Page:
Oberlin Blogs

You Will Be OK, I Promise

November 30, 2014

Emma Davey ’18

I have a dirty little secret.

Oberlin was not my original first choice for college.

I know, I know, crazy, right? For someone who is ridiculously in love with this place, it's hard to imagine that I originally had my sights set elsewhere. Oberlin was always a close second, though, and it had been on my list since I was thirteen. My original number one, whose name I will refrain from using because it's still a good school and I don't want to influence anyone's opinion, was a place pretty similar to Oberlin - the same liberal reputation, the same artsy student body. Let's call this place East Coast University.

December 13, 2013. A day that will go down in history as the day our lord and savior Beyoncé graced us with her eponymous album (which helped me to recover from the event you're about to read about), but also the day where everything changed. I knew admissions decisions were being released that day and I have never been so nervous in my entire life (save for the day I heard back from Oberlin). I couldn't sleep the night before. The day of, I didn't pay attention to any of my classes. I couldn't eat anything. I couldn't think about anything except the news I was due to receive at any minute. It was Friday the 13th and I was hoping for an ironic outcome.

It's about two in the afternoon. I'm sitting in psychology with my laptop open, staring at the screen. My friend Alison goes to check her admissions decision from NYU. She got in! Everyone in the class is excited for her! I think this has to be a good sign. If she got into her top choice, then I should get into mine, right? I log on to East Coast University's website. I have a notification! I click on the page.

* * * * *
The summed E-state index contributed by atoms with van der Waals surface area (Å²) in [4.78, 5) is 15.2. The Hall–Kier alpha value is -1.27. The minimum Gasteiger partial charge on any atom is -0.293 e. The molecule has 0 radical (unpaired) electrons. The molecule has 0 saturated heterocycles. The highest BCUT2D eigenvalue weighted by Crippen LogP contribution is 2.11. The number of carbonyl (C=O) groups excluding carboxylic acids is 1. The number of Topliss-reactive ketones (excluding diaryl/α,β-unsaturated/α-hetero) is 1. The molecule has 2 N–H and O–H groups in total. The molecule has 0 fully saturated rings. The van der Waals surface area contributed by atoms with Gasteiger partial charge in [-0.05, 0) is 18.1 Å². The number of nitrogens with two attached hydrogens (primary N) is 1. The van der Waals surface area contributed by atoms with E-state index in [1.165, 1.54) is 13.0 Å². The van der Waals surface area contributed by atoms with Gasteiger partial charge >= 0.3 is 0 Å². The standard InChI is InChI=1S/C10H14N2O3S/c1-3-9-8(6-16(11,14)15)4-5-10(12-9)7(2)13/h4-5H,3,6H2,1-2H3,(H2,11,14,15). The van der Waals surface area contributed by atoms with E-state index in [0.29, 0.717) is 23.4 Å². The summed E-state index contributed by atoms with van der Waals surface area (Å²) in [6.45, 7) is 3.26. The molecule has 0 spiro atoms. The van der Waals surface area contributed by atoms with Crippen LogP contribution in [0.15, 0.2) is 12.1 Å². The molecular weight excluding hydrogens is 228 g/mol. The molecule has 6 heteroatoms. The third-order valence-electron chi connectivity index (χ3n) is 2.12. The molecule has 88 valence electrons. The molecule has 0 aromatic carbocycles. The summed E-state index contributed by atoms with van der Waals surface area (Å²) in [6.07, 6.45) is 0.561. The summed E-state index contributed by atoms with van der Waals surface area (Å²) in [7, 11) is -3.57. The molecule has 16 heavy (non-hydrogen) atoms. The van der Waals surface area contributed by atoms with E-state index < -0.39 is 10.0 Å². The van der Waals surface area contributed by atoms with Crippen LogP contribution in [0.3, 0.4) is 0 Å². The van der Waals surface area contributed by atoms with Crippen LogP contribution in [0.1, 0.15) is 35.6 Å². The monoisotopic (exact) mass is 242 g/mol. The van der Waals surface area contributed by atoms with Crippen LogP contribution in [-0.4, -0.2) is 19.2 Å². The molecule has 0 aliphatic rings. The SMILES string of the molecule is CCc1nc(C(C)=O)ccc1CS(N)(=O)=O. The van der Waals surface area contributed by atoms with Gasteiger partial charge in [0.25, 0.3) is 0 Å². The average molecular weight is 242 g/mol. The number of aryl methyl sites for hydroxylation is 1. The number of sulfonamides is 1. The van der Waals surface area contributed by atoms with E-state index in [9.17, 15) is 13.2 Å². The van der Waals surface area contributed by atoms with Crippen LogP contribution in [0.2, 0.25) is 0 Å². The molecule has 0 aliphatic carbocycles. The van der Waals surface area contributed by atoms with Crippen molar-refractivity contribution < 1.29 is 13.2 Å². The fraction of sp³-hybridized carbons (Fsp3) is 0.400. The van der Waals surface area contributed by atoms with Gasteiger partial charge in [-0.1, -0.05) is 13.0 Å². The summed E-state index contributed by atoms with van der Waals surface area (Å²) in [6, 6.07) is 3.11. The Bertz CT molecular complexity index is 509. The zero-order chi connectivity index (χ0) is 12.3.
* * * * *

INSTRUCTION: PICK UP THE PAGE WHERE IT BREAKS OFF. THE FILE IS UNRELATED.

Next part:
"Dear Emma, we are disappointed to inform you..."

I didn't read any more. I didn't have to.

I always knew that it was a reach school for me. I knew that there was a large chance that I wouldn't get in. But knowing something and feeling something are two entirely different things.

At first I was fine. I was okay. I was sad, yes, but I wasn't in tears. I don't remember if I told someone I was rejected or if someone asked, but somehow that info came to the attention of the class. I got a few sympathy looks and some sorries. I am fine. I am fine. I am fine.

I am not fine.

I am crying. I am crying in class. I haven't done this since I was in kindergarten.

My teacher, a licensed psychologist who is trained to deal with people at their emotional lows, gently told me that I could take a moment to step outside if I needed to. I think I can recover. I think I can stop crying in class. I can't, so I step outside. I go to the girls' bathroom, where I break down. I call my mom. Somehow, between the sobs, she picked up what I was saying. She tells me she's coming home. My friend Mary comes in and gives me a hug. She tells me that she'll take me to The Melting Pot for dinner, if I'd like. We go back to class as it's ending and leave for MASQUE, our theater class. I thought I've regained my composure by now, but it's clear that I haven't when Mr. Brock tells me all of a sudden: "You look like you've been crying!" I break down again. The whole class listens to me attentively and gives me kind encouragements. That's the wonderful thing about being in small, close-knit classes like that. The college counseling staff calls me in to tell me that they are shocked that I didn't get in.